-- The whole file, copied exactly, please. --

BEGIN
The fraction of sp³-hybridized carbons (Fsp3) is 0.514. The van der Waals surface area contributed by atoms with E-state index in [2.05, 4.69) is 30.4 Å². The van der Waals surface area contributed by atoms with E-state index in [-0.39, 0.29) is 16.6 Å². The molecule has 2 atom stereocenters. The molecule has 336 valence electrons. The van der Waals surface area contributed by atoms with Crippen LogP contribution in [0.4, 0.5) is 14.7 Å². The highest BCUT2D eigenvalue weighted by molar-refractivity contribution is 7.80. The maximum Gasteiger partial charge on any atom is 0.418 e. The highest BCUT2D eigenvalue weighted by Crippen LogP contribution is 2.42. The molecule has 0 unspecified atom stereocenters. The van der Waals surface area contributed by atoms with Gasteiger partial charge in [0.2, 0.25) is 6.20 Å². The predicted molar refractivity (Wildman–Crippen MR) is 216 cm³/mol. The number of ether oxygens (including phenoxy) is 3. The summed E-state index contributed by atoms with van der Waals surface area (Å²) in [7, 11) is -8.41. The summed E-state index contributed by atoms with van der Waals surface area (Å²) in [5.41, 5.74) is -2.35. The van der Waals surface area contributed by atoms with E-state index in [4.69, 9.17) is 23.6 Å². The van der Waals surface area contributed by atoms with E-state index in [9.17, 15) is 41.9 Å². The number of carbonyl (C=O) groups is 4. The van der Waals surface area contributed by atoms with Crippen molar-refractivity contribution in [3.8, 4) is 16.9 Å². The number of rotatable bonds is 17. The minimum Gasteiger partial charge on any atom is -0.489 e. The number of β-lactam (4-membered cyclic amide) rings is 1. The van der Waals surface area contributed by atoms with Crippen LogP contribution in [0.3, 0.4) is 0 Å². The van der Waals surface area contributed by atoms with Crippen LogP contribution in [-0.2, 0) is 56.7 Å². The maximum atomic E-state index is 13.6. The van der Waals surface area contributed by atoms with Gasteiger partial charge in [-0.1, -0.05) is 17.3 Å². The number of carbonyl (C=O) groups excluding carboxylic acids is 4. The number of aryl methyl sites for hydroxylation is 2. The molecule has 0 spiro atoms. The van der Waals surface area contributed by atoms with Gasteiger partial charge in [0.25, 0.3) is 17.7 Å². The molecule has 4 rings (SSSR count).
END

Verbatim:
The fraction of sp³-hybridized carbons (Fsp3) is 0.514. The van der Waals surface area contributed by atoms with E-state index in [2.05, 4.69) is 30.4 Å². The van der Waals surface area contributed by atoms with E-state index in [-0.39, 0.29) is 16.6 Å². The molecule has 2 atom stereocenters. The molecule has 336 valence electrons. The van der Waals surface area contributed by atoms with Crippen LogP contribution in [0.4, 0.5) is 14.7 Å². The highest BCUT2D eigenvalue weighted by molar-refractivity contribution is 7.80. The maximum Gasteiger partial charge on any atom is 0.418 e. The highest BCUT2D eigenvalue weighted by Crippen LogP contribution is 2.42. The molecule has 0 unspecified atom stereocenters. The van der Waals surface area contributed by atoms with Gasteiger partial charge in [0.2, 0.25) is 6.20 Å². The predicted molar refractivity (Wildman–Crippen MR) is 216 cm³/mol. The number of ether oxygens (including phenoxy) is 3. The summed E-state index contributed by atoms with van der Waals surface area (Å²) in [7, 11) is -8.41. The summed E-state index contributed by atoms with van der Waals surface area (Å²) in [5.41, 5.74) is -2.35. The van der Waals surface area contributed by atoms with E-state index in [4.69, 9.17) is 23.6 Å². The van der Waals surface area contributed by atoms with E-state index in [9.17, 15) is 41.9 Å². The number of carbonyl (C=O) groups is 4. The van der Waals surface area contributed by atoms with Crippen molar-refractivity contribution in [3.8, 4) is 16.9 Å². The number of rotatable bonds is 17. The minimum Gasteiger partial charge on any atom is -0.489 e. The number of β-lactam (4-membered cyclic amide) rings is 1. The van der Waals surface area contributed by atoms with Crippen LogP contribution in [0.3, 0.4) is 0 Å². The van der Waals surface area contributed by atoms with Crippen LogP contribution in [-0.2, 0) is 56.7 Å². The maximum atomic E-state index is 13.6. The van der Waals surface area contributed by atoms with Gasteiger partial charge in [-0.1, -0.05) is 17.3 Å². The number of carbonyl (C=O) groups excluding carboxylic acids is 4. The number of aryl methyl sites for hydroxylation is 2. The molecule has 0 spiro atoms. The van der Waals surface area contributed by atoms with Gasteiger partial charge in [0.25, 0.3) is 17.7 Å². The molecule has 4 rings (SSSR count).